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Where the World’s Best Denim Is Made

These denim mills make top-tier fabric used in some of the best goods you can buy.

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The Levi’s 501 came out in 1890 and sturdy, rivet-enforced work pants quickly became a staple of the men who built the American West: railroad workers, lumberjacks, cowboys. But, as most of us know, denim didn’t stop there. Jeans have proliferated beyond social-class and nationality. Today, they’re worn every day by billions of people around the globe.

As with many products, materials and construction contribute immensely to the quality of the final product. That said, construction isn’t the problem it once was. “Most factories in the world, regardless of where the jean is made, can cut and sew a jean pretty well,” says Kiya Babzani, founder of Self Edge. So if you’re really looking for a better pair of jeans, it pays to focus on the fabric — who made it, and how?

The U.S., once a major player in producing denim, no longer produces high-end selvedge denim; the country’s last major mill, Cone Denim White Oak, retired its looms at the end of 2017. The silver lining here is that world’s top mills continue to expand on America’s legacy as the birthplace of denim, employing modern techniques and sustainable methods. Here are four you should know.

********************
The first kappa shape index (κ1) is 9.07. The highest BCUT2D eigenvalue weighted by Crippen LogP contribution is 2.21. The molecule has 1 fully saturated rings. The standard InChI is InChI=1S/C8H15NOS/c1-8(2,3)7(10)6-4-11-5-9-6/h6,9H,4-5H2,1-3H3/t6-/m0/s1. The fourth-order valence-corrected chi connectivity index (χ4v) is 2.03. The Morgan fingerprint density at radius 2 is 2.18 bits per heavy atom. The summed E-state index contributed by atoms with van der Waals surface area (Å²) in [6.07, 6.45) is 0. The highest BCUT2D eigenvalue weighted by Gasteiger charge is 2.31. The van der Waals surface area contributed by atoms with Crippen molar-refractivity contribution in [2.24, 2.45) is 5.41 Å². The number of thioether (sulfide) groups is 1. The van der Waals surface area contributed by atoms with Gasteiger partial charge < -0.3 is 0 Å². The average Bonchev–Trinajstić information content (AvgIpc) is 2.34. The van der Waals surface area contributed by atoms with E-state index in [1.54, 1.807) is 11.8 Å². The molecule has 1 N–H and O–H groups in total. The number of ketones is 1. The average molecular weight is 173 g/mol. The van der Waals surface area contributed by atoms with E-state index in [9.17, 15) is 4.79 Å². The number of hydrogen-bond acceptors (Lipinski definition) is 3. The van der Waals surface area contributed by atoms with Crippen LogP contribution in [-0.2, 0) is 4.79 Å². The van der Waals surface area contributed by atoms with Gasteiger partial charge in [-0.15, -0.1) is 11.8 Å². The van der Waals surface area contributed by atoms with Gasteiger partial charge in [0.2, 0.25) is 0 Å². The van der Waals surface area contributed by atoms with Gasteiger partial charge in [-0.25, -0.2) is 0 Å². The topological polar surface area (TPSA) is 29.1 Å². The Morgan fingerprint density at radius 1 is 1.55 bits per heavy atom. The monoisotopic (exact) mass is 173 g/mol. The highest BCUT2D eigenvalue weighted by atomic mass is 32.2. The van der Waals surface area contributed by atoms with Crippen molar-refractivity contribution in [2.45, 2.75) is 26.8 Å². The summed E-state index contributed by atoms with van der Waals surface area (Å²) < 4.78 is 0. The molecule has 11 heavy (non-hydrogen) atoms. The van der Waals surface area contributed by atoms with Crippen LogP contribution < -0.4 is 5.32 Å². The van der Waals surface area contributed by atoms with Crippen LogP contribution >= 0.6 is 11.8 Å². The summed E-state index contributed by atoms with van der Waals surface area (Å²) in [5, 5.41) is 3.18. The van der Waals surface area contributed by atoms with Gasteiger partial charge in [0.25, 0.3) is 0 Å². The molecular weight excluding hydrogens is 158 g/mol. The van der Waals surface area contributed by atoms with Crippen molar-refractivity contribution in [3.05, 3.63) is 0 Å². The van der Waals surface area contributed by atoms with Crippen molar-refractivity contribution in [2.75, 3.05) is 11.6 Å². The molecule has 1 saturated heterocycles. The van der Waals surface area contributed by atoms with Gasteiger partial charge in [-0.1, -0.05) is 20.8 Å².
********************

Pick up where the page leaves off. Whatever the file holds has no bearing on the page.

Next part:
Candiani Denim

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Milan, Italy: Founded in 1938, Candiani is a family-run business that specializes in sustainably-focused denim. Nearly 40-percent of the mill’s products go to Los Angeles-based denim brands, and the company has an outpost in L.A. called the Downtown Design Center that focused on innovations in fabric and washing.

410 Atheletic Fit Jeans by Lucky Brand $99

Straight – Warren Jeans by Mott & Bow $128

Slim Black Selvedge Jeans by Shockoe Atelier $225

Kaihara Denim

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Fukuyama, Japan: In 1883, Sukejiro Kaihara started a indigo kasuri weaving business in Hiroshima Prefecture. The company developed the first Japanese rope-dyed denim in 1970 and quickly grew into one of the biggest denim producers in the country. Kaihara Denim makes 42 million meters of denim per year, the majority of which is stretch. Around three-quarters it is sold overseas, found in jeans offered by Uniqlo, Gap and J.Crew, among others.

The Slim Fit Jean by Everlane $68

Luke Regular Fit Jeans by Saturdays NYC $185

Steady Eddie Dry Selvage Jeans by Nudie Jeans $275

Kurabo Denim

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Osaka, Japan: Though founded in 1888 as a spinning company, it wasn’t until nearly a century later that Kurabo started making raw yarn for denim in its Okayama plant. This transition proved pivotal, paving the way for the first-ever Japanese-made selvedge denim, dubbed KD-8. Kurabo has continued to expand, opening plants in Thailand, Indonesia and Brazil. In 1985, it developed the world’s first “uneven yarn,” which adds character and texture to denim.

484 Slim-fit Jeans by J.Crew $98

Wilson 1770 Jeans by NN07 $207

M4 Low Rise Straight Jeans by 3×1 $365

Kuroki Denim

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Ibara, Japan: In 1950, Tamotsu Kuroki founded a textile mill in Okayama, and within two decades, the mill was solely producing denim. The company uses the naturally soft water from the region to dye and process its denim, and after production, the water is treated so that it can be returned to the river (which irrigates nearby farmland). Kuroki also uses solar panels to produce 10% of its annual power.

The Democratic Jean by Taylor Stitch $145

Earnest DYO Jeans by Noble Denim $205

ST-100XK Kibata Unsanforized Jean by 3sixteen $230

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